12.14.2010

What Does "Karaoke" Mean?

I love going to random dive-bars and singing to pre-recorded music in front of a bunch of strangers in the middle of the night. Even though I spend a lot of time at karaoke, I have never really thought of what the word itself means.

But it has for-real origins: it's a blending of Japanese kara "empty" and ōkesutora "orchestra".

Here is also a brief history of karaoke, while we're on the subject:

It's said that karaoke was invented by a musician named Daisuke Inoue in 1971. At parties in Japan around that time, the hosts usually provided some sort of live entertainment for their guests. After he was asked to play music at a bunch of parties so the guests could sing along, he realized there was a market for a machine that could do what he was doing. He loaned his machine ("karaoke box") to people, and they would pay 100-yen per song (the equivalent of a nice dinner). It caught on in Asia.

Since Inoue never patented his invention, a Filipino man named Roberto del Rosario got the patent to the karaoke machine in 1983. He called his machine the "Minus-One" and it used cassette tapes. Filipinos had been immigrating to Japan to become entertainers since the 1960s, and the karaoke machine helped them save a ton of money when they traveled to perform. Plus it was fun for non-entertainers alike.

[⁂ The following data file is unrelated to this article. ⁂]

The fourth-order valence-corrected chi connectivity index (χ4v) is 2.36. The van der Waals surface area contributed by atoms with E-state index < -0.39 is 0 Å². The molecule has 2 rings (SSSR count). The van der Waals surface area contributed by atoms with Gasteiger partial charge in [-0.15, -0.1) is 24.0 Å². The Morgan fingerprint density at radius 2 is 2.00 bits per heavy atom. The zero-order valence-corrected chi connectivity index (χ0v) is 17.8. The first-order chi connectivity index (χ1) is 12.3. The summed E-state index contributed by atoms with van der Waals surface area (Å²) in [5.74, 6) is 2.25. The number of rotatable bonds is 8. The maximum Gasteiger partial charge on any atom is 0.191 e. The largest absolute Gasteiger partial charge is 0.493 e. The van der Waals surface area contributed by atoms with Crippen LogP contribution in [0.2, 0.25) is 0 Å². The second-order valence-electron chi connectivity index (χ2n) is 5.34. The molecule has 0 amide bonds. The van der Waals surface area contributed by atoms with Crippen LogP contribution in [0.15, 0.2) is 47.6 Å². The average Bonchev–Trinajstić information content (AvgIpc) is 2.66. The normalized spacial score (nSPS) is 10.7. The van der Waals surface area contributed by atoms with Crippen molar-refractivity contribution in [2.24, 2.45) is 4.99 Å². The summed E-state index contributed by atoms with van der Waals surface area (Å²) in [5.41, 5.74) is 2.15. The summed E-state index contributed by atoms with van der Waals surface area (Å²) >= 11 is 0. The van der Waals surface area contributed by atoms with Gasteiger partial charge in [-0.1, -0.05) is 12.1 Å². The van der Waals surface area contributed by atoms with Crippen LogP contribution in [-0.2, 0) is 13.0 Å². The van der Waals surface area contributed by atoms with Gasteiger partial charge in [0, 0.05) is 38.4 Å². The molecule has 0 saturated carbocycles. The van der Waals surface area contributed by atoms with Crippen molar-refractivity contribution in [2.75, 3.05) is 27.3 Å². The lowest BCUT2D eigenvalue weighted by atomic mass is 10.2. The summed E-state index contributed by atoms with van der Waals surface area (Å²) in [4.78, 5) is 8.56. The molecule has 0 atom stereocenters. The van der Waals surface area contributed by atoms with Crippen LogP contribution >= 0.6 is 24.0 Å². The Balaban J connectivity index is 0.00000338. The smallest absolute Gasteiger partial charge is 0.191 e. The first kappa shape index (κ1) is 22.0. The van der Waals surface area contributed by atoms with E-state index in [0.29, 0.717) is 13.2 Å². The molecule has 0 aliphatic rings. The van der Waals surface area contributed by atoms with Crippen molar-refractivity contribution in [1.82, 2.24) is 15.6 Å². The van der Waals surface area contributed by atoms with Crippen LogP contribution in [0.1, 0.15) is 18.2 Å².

When the karaoke machines didn't catch on in the United States and Canada in the 1980s, developers turned them into home entertainment stereo systems, with karaoke as a small side feature.

In the 1990s, karaoke became something that American bars offered its patrons. With that, the affordability of small karaoke machines, and the explosion of karaoke home video games (Karaoke Revolution, Rock Band, etc), karaoke has continued to grow in popularity.

Karaoke's come a long way!

Karaoke Studio for Nintendo, 1987

1990's Karaoke Machine

Karaoke Revolution for PlayStation 2, 2003

Thank goodness for karaoke. Seriously.


2 comments:

  1. Cool!!!

    But are you sure Roberto del Rosario didn't get the patent, not the copyright?

    ReplyDelete